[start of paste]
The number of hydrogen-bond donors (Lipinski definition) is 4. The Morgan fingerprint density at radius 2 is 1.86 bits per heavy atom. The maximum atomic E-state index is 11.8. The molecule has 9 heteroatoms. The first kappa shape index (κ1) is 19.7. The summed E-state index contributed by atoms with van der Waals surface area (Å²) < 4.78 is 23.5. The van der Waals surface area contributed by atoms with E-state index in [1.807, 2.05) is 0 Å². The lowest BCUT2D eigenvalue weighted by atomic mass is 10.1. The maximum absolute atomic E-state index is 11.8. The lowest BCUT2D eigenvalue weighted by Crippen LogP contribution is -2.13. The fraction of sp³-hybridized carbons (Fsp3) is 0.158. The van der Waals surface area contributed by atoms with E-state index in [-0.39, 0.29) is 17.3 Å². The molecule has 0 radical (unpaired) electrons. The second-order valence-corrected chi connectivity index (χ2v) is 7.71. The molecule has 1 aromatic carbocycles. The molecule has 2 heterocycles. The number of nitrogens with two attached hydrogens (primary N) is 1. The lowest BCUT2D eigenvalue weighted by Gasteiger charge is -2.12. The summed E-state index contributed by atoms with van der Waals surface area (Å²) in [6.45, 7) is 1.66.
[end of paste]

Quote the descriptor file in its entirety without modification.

The number of hydrogen-bond donors (Lipinski definition) is 4. The Morgan fingerprint density at radius 2 is 1.86 bits per heavy atom. The maximum atomic E-state index is 11.8. The molecule has 9 heteroatoms. The first kappa shape index (κ1) is 19.7. The summed E-state index contributed by atoms with van der Waals surface area (Å²) < 4.78 is 23.5. The van der Waals surface area contributed by atoms with E-state index in [1.807, 2.05) is 0 Å². The lowest BCUT2D eigenvalue weighted by atomic mass is 10.1. The maximum absolute atomic E-state index is 11.8. The lowest BCUT2D eigenvalue weighted by Crippen LogP contribution is -2.13. The fraction of sp³-hybridized carbons (Fsp3) is 0.158. The van der Waals surface area contributed by atoms with E-state index in [-0.39, 0.29) is 17.3 Å². The molecule has 0 radical (unpaired) electrons. The second-order valence-corrected chi connectivity index (χ2v) is 7.71. The molecule has 1 aromatic carbocycles. The molecule has 2 heterocycles. The number of nitrogens with two attached hydrogens (primary N) is 1. The lowest BCUT2D eigenvalue weighted by Gasteiger charge is -2.12. The summed E-state index contributed by atoms with van der Waals surface area (Å²) in [6.45, 7) is 1.66.